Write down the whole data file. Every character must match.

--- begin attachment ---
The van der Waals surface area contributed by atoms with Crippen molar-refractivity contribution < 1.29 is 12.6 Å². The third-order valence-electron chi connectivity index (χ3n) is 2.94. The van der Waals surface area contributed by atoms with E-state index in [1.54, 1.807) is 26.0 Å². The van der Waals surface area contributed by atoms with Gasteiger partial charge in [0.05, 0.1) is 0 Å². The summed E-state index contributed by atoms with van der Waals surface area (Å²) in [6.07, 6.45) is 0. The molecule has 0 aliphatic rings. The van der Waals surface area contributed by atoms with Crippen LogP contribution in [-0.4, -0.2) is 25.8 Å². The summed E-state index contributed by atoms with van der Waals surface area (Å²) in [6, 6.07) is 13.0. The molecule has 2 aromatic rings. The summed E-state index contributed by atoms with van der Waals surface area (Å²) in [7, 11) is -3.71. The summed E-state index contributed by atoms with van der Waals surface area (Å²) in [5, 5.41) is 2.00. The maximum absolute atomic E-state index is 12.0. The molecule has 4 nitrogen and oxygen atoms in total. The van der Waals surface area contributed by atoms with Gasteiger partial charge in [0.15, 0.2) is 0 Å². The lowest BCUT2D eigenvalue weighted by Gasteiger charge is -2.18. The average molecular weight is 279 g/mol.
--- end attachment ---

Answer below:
The van der Waals surface area contributed by atoms with Crippen molar-refractivity contribution < 1.29 is 12.6 Å². The third-order valence-electron chi connectivity index (χ3n) is 2.94. The van der Waals surface area contributed by atoms with E-state index in [1.54, 1.807) is 26.0 Å². The van der Waals surface area contributed by atoms with Gasteiger partial charge in [0.05, 0.1) is 0 Å². The summed E-state index contributed by atoms with van der Waals surface area (Å²) in [6.07, 6.45) is 0. The molecule has 0 aliphatic rings. The van der Waals surface area contributed by atoms with Crippen LogP contribution in [-0.4, -0.2) is 25.8 Å². The summed E-state index contributed by atoms with van der Waals surface area (Å²) in [6, 6.07) is 13.0. The molecule has 2 aromatic rings. The summed E-state index contributed by atoms with van der Waals surface area (Å²) in [7, 11) is -3.71. The summed E-state index contributed by atoms with van der Waals surface area (Å²) in [5, 5.41) is 2.00. The maximum absolute atomic E-state index is 12.0. The molecule has 4 nitrogen and oxygen atoms in total. The van der Waals surface area contributed by atoms with Gasteiger partial charge in [0.15, 0.2) is 0 Å². The lowest BCUT2D eigenvalue weighted by Gasteiger charge is -2.18. The average molecular weight is 279 g/mol.